Pompey court bid fails

Portsmouth have been dealt another blow after their application to have a winding up petition from Her Majesty's Revenue and Customs struck out was dismissed by a High Court judge today.

Portsmouth FC have been dealt another blow after their application to have a winding up petition from Her Majesty's Revenue and Customs struck out was dismissed by a British High Court judge today.

The club has argued that the VAT portion of its massive tax bill is too high by £7.5m (€8.6m), but failed to convince Mr Justice Newey of this today.

A spokesperson for the Judicial Communications Office said: "At the High Court today Mr Justice Newey dismissed an application from Portsmouth City (sic) Football Club Limited for a winding up petition to be struck out. A further hearing to consider HMRC's winding up petition will take place in due course."

That hearing is now expected on February 10, and the outcome could send Portsmouth a step closer to being the first Premier League club to drop into administration.

Today's decision is the latest blow for Pompey's owner Ali Al Faraj, who has been battling huge debts since the day he took over.

However, an argument with the tax man is by far the most serious, particularly given HRMC's increased willingness to serve football clubs with winding-up orders since losing their status as a preferred creditor of those in administration.

Portsmouth have been fighting financial fires on several fronts this season.

They have three times failed to pay their players on time, and only last week saw the Premier League divert £7m in television revenue payments to other clubs who were still owed transfer fees by Pompey.

The Premier League made that move after meeting with club officials but coming away unconvinced that they were in any position to pay their debts on a series of deals, many involving players such as Glen Johnson and Lassana Diarra who have since been sold on.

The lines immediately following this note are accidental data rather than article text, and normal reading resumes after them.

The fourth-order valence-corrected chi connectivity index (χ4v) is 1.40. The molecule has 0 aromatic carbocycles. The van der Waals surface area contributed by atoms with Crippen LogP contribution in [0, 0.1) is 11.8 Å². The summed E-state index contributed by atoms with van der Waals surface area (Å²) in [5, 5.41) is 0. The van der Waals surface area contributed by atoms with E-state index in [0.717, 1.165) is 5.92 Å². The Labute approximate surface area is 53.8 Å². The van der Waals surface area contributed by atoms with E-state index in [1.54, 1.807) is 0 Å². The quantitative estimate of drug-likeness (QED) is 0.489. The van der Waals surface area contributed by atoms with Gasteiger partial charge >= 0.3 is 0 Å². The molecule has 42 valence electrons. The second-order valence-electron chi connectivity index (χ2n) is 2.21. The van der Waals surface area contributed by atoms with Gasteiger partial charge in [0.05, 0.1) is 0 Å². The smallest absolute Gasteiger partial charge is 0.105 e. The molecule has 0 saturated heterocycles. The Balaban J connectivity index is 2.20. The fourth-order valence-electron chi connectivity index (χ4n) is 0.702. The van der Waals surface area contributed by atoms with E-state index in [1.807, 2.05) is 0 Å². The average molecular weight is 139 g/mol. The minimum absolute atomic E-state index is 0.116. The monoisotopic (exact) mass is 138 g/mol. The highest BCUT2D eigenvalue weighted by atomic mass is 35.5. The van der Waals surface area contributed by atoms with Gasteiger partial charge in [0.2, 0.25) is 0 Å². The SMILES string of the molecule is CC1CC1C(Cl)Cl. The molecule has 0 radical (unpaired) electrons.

That has prompted the club to threaten arbitration proceedings against the Premier League, who have imposed a transfer embargo on the club.

The club's executive director Mark Jacob said yesterday: "The Premier League are withholding the balance of monies they owe us because they believe that we still owe other football clubs money.

"We have now paid off the three UK clubs. We have agreed with Rennes and Lens to accept certain payments now and then defer a schedule of payments going forward. We are finalising the agreement with Udinese.

"The total amount that we directed the Premier League to discharge and pay these clubs is approximately £5m. So there is a net balance due to the club approaching £2m. We cannot see how they can keep the money and also continue with the embargo.

"We believe the embargo should be lifted immediately and that we should be receiving money from the Premier League.

"Today we have delivered a letter to the Premier League asking to pay back the money. We have called for a meeting tomorrow and if this fails or we don't get our money back then we shall exercise the powers of arbitration.

"Once again we are being treated as the poor relations and the black sheep of the family.

"We feel we have come in and been fully open and frank with them to explain the club's position, where we are and how we'd like to go forward.

"We would like them to use their discretionary powers in a positive fashion rather than negative fashion against the club."

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